A YEAR. A whole year of blogging. Can you believe it, guys? I’m astonished—back when I started this thing on July 16th, 2011, I thought it was a fun foray in a new medium. I never expected it to go anywhere, though. I’ve always sucked at journaling; I must have 10 or 15 notebooks from my childhood that started out as attempts at diaries and ended up languishing in some drawer. Frankly, I had no reason to think this experiment would turn out any differently.
But holy crap. One year later and I’m still writing posts. Twice a week. More or less regularly. And even weirder/more unexpected: people are reading those posts. I’m continually so surprised and grateful that anyone would ever be remotely interested in reading my rambles. So thank YOU. Yes, you. The person reading this post. Because without you, it would be hard to convince myself that I haven’t spent the last year talking to myself. Combine that with the fact that I’m a writer and spend a lot of my free time talking to people who don’t exist, and…yeah. I’m glad you’re here! *hugs*
But oy, here I am getting all maudlin and sentimental, and this is supposed to be about planning a PARTY!
Because I’m feeling so warm and fuzzy, I want to give back to YOU GUYS on my blogiversary. So, I need to hear from you: what do you want? Some ideas I had (though I definitely want to hear your suggestions too *points emphatically to comments box*):
- BEA advance reader copy (ARC) adoption (a.k.a. giveaway)! I would love to read all the books I’ve acquired since arriving in NYC this summer, but frankly, I’ll be lucky to find the time to read a fraction of them! And the point of an ARC is to generate publicity (via blogging or word-of-mouth) for the book before its release date. Frankly, I’m doing those writers a disservice if I just sit on all these books until I can read them, so I’m excited by the prospect of giving some away to good homes. (And guys, I have TONS of ARCs, in a variety of genres. Srsly. Check out my haul.)
- Query letter critique! I’m an intern for a literary agency. I read A LOT of query letters. I’ve also been studying query-writing for years, and as a writer, I know how frustrating it is to try to condense 50-90K words down into a measly little one-page document. As such, I think I’m fairly well qualified to offer useful critique and tell you honestly (but kindly) how I would respond to your query if it showed up in our inbox.
- Opening pages critique! Similarly, I read a lot of opening pages. Sometimes they’re the opening pages from requested manuscripts; sometimes they’re just pages included in the body of the email with a query.* As any agent or intern can attest, most of the time, we can tell within a couple of sentences/paragraphs whether the writing is any good, although I’ll generally read a bit further just to be sure. So if I do this critique, I’ll read the first ten pages of your manuscript, offer constructive criticism, and tell you (again, honestly but kindly) what aspect of it (if any) would make me stop reading.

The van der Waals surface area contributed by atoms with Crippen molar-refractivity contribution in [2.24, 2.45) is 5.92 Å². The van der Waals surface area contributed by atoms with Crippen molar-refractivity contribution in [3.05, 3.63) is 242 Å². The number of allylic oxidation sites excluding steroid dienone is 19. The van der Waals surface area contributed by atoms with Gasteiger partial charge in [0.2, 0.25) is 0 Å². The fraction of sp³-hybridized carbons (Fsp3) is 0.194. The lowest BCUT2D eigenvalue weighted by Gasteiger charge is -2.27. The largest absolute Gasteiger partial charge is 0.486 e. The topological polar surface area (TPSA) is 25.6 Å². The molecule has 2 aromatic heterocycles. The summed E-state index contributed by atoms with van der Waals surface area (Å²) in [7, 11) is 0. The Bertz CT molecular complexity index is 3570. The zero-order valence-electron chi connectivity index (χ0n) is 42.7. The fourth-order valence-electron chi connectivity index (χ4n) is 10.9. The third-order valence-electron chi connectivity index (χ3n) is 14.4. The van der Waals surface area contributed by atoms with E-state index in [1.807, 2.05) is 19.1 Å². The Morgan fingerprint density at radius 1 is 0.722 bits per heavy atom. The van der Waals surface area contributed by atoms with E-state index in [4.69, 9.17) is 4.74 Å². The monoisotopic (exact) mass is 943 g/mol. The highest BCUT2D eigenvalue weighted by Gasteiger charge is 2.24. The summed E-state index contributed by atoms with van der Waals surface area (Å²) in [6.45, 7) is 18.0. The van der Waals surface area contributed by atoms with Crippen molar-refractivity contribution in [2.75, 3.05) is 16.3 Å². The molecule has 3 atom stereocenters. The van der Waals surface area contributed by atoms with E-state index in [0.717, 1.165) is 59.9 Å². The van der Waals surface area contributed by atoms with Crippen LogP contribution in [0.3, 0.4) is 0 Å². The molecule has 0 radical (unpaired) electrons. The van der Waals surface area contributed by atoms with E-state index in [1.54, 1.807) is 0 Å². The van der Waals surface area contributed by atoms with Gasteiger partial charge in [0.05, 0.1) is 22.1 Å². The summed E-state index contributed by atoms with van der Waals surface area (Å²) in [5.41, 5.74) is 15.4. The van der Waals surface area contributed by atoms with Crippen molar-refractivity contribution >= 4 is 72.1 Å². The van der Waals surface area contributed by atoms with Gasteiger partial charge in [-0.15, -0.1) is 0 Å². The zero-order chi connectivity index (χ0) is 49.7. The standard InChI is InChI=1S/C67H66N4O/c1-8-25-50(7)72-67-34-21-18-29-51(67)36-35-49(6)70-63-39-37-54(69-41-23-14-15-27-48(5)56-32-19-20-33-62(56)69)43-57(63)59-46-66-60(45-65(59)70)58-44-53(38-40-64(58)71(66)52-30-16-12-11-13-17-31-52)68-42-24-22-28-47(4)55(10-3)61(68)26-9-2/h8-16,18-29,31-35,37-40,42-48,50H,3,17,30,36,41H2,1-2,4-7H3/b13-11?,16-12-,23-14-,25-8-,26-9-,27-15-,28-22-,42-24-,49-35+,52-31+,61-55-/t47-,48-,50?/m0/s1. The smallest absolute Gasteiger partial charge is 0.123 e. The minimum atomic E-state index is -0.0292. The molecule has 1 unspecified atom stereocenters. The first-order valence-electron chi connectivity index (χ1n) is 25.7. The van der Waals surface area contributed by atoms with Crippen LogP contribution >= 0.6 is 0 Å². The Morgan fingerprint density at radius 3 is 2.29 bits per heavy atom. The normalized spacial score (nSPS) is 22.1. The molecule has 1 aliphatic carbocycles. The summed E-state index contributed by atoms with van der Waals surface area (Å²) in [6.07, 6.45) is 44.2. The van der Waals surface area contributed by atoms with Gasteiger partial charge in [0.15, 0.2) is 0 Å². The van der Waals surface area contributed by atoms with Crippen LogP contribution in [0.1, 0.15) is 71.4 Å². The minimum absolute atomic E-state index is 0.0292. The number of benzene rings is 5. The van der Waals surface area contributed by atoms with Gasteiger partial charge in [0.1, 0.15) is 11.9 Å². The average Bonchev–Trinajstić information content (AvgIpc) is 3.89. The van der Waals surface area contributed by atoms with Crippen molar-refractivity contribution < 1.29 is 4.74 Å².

Those are my blogiversary thoughts so far. I could do one. I could maybe even do a couple. Not sure yet how I’ll pick winners yet (a raffle/drawing? an actual competition/contest?), so let me know your thoughts. And if you have another idea for a celebratory blog event, tell me about it! (EDIT: I’ve even inserted a poll to facilitate your choice! Go! Click!)
For now, I’m off to keep on doing what I do: reading/writing/critiquing manuscripts. Happy Thursday, everyone!
Ari and Fred
* PROTIP: if an agent doesn’t ask for pages, you should still always include your first five pages (UNLESS the agent specifically says not to include any). Our agency doesn’t request pages, but if you include them and your query isn’t abysmal, I will read them, and we’ve requested manuscripts from people who had poor queries but whose opening pages were good. Of course, that is absolutely not an excuse to write a bad query! Polish it until it shines. Don’t leave us in any doubt that you’re a brilliant writer. But don’t waste an opportunity to hook us, so include those opening five pages. And if you’re concerned because your opening five pages aren’t the most intriguing/gripping part of the book…well MAKE them intriguing/gripping, gosh darn it!